Cycling the Encounter Bikeway

Located on our front door, the Encounter Bikeway is an on-road and shared trail that links the coastal towns of Goolwa and Victor Harbor passing through the townships of Middleton and Port Elliot.

The total distance of the Bikeway is 30km oneway, however a range of riding distances is available, making it suitable for all ages and levels of fitness.  The Bikeway is suitable to be used by cyclists, walkers, skaters, rollerbladers and is wheelchair accessible.

Bike & helmet hire is available from Surf and Sun in Middleton just 2 min away, see reception staff for details.  Port Elliot is also home to a range of new hire EBikes from Water Melon, Main Rd Port Elliot.

First up - Dowload a copy of the Encounter Bikeway brochure here!

One of the best ways to explore the region is via the Encounter Bikeway, a combination of shared off-road paths and quiet back streets stretching from The Bluff at Encounter Bay, just out of Victor Harbor, to the Goolwa channel, just outside the Goolwa township.

The Encounter Bikeway stretches approximately 30km and makes for an easy and scenic ride. However, with so much to see and do along the way, it is best ridden in sections, and if you’re taking the whole family along, expect a slow ride; there are playgrounds every couple of kilometres.

Starting at the Encounter Bay end, there’s ample car parking at the base of The Bluff on the Petrel Cove side and also along the foreshore on the bay side. Before you get rolling, take the time to climb The Bluff; the 360° views over the bay and Petrel Cove are simply astounding. Catch your breath, enjoy a coffee and watch the boats launching at Whaler’s Inn and then you’re on your way.  

Follow the shared path along the waterfront and enjoy the shade of the towering Norfolk pines. After about 4km, you’ll arrive at Kent Reserve, the first of many playgrounds and toilet stops en route. Circle around the park via Kent Drive and take the bridge across the river and cruise around the caravan park back onto the beachfront.  After a further 3km you’ll find yourself in the bustling heart of Victor Harbor. Here you’ll want to park your bikes and take some time to explore. As well as cafes, pubs, ice-cream shops and picnic lawns at Warland Reserve, there’s mini golf, camel rides along the beach, a large playground, the South Australian Whale Centre and the Encounter Coast Discovery Centre. In summer there are also kids’ rides and stalls peddling coffee, cold drinks and hot cinnamon doughnuts. But the real must-see is Granite Island.  

Taking Flinders Parade out of the Victor Harbor town centre. This section of the bikeway isn’t particularly well signed. Follow the coast line until you reach the railway crossing, then a short section of off-road path will deliver you onto the footpath of Hindmarsh Road. Stay on the footpath until you’re about halfway up the hill and a small blue bike marker will direct you to turn right onto Hayward Street. From there, follow the signs through the backstreets of Port Elliot.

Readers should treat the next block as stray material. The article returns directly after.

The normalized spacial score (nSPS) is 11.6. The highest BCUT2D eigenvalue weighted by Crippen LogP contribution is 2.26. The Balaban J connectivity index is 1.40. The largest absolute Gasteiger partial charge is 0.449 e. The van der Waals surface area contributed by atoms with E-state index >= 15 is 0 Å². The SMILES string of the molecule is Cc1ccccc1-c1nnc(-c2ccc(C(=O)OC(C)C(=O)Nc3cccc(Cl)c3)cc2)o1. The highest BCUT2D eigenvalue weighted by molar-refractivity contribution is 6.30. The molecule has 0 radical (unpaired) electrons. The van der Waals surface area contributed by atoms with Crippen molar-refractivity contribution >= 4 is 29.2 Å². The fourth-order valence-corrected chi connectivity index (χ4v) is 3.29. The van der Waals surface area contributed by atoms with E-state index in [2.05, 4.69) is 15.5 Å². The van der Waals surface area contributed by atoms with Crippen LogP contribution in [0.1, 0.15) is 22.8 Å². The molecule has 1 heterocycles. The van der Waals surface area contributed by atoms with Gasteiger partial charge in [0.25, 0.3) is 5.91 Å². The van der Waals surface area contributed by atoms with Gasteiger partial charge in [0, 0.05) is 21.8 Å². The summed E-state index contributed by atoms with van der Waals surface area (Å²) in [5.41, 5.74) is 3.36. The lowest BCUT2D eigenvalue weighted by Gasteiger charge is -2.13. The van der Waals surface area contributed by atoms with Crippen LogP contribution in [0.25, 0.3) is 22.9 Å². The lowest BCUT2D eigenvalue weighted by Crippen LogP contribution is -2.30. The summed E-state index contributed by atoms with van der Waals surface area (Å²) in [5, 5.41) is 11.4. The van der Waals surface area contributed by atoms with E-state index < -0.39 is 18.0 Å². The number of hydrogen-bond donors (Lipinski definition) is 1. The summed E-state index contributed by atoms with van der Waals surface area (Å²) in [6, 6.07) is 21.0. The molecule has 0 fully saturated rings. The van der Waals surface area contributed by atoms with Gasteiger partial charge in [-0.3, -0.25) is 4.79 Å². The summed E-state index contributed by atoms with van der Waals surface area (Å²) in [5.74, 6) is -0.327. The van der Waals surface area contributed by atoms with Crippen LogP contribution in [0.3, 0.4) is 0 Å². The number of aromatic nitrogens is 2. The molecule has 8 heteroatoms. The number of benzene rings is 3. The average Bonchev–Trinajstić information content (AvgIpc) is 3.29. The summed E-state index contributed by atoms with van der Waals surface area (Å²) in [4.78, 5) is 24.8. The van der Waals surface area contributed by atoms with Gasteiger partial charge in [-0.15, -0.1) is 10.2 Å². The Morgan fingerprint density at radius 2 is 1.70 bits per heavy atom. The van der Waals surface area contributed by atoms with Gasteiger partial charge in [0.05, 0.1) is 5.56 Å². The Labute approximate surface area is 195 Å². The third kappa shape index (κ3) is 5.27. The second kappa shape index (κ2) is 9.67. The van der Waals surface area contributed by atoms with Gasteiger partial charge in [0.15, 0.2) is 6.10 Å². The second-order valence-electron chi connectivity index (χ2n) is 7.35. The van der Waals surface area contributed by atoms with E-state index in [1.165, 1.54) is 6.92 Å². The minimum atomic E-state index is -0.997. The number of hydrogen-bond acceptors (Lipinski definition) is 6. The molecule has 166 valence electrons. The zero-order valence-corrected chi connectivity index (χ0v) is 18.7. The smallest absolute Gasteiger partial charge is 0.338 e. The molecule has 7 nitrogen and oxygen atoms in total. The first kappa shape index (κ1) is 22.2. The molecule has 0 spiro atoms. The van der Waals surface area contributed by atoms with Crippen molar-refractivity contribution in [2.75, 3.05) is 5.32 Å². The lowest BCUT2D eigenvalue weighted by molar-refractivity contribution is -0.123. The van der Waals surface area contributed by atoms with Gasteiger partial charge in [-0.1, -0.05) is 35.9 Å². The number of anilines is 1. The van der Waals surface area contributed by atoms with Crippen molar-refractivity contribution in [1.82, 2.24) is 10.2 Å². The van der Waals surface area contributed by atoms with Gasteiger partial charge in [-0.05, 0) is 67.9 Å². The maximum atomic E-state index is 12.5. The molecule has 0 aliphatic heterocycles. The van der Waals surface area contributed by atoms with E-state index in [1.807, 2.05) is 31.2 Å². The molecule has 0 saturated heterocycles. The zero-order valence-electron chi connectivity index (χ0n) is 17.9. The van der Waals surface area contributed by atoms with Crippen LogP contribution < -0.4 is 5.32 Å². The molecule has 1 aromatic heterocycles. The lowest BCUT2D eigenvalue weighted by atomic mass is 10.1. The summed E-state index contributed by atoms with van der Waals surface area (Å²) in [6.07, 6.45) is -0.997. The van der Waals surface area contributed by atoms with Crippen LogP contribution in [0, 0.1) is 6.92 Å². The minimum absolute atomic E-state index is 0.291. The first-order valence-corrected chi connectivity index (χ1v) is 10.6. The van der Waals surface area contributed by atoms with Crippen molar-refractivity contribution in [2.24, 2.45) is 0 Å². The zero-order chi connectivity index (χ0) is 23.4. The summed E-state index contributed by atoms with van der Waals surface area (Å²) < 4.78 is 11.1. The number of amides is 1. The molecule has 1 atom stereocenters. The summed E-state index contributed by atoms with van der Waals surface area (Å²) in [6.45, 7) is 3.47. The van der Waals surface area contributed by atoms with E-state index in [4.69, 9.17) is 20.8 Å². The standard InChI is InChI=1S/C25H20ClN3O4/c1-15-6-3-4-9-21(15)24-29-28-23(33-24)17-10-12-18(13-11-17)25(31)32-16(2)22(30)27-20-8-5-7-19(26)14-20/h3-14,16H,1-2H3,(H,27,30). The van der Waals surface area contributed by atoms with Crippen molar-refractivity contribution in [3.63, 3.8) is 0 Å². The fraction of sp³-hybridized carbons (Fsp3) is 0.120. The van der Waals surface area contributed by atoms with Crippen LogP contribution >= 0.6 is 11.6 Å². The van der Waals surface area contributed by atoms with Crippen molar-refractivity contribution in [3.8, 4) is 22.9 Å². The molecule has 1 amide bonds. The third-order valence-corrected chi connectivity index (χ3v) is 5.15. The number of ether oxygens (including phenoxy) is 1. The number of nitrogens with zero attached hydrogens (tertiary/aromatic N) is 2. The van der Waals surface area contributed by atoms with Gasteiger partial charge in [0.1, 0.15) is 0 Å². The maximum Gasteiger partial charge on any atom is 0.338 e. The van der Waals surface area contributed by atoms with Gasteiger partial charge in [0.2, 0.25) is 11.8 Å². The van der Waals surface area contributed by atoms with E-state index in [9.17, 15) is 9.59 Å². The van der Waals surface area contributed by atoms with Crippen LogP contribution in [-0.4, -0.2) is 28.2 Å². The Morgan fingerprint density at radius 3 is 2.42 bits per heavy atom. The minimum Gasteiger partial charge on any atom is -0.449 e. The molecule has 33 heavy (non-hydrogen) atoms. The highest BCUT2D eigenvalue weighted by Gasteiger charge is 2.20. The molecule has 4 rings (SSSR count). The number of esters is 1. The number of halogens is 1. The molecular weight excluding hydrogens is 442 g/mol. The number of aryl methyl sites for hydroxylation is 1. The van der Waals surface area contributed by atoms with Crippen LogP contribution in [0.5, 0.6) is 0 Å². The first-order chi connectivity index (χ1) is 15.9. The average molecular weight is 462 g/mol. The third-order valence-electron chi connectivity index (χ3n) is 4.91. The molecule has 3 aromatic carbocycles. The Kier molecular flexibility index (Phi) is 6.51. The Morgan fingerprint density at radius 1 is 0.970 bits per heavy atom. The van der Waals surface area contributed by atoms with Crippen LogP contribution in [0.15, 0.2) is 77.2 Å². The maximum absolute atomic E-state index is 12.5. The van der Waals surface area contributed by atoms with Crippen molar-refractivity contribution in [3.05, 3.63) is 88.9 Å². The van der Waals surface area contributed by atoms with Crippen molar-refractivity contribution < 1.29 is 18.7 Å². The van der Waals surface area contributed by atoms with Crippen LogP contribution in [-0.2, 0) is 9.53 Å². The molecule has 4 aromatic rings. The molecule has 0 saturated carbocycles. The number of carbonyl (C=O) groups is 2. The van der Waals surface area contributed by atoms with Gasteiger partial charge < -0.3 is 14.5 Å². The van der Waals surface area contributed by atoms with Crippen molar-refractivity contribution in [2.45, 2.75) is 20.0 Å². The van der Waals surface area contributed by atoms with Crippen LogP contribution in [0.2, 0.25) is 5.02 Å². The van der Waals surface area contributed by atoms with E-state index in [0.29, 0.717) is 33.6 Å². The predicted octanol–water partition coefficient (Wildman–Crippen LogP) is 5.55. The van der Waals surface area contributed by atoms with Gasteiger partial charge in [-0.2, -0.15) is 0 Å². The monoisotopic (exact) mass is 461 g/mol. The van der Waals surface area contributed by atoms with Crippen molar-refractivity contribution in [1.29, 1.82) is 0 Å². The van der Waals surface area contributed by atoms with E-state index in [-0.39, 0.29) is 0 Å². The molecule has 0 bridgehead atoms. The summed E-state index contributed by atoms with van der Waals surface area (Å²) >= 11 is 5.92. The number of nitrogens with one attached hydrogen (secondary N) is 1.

The bikeway bypasses the port Elliot township itself to sweep around Horseshoe Bay. If you’ve got little ones in tow, this is an ideal spot to stop for a swim and an ice-cream.  It’s also worth taking a detour up to North Terrace, Port Elliot’s bustling main street, to visit the Port Elliot Bakery. Here you’ll find some of the finest baked goods in the state, including their famous custard Berliner buns. However, it’s not unusual to find queues snaking down the street, so get there well before lunchtime or join the crowds.  Heading out of Port Elliot, Scrymgour Road leads into an off-road shared-use path through the grassy Ratalang/Basham Beach Conservation Park. At the end of the park, follow Ocean Parade along the beachfront to Middleton. This is one of the most spectacular parts of the ride, with the booming surf beach stretching as far as the eye can see. It’s also less crowded than the tourist hubs of Victor Harbor and Horseshoe Bay and the place to go to catch a few waves.

Take Waikiki Way off Surfers Parade onto Newell Avenue, then turn left onto the bikepath through Tokuremoar Reserve and into the backstreets of Goolwa. This section is windy, but well signed. Just keep an eye out for the little blue bike markers. Eventually you’ll come out onto Barrage Road to cruise along the waterfront of the Goolwa Channel. This road can be quite busy, so take the packed gravel path on the water side of the road.  

The Encounter Bikeway is mostly flat with a few small undulations. Its surface is mostly bitumen with a few small sections of packed gravel and is suitable for riders of all abilities.

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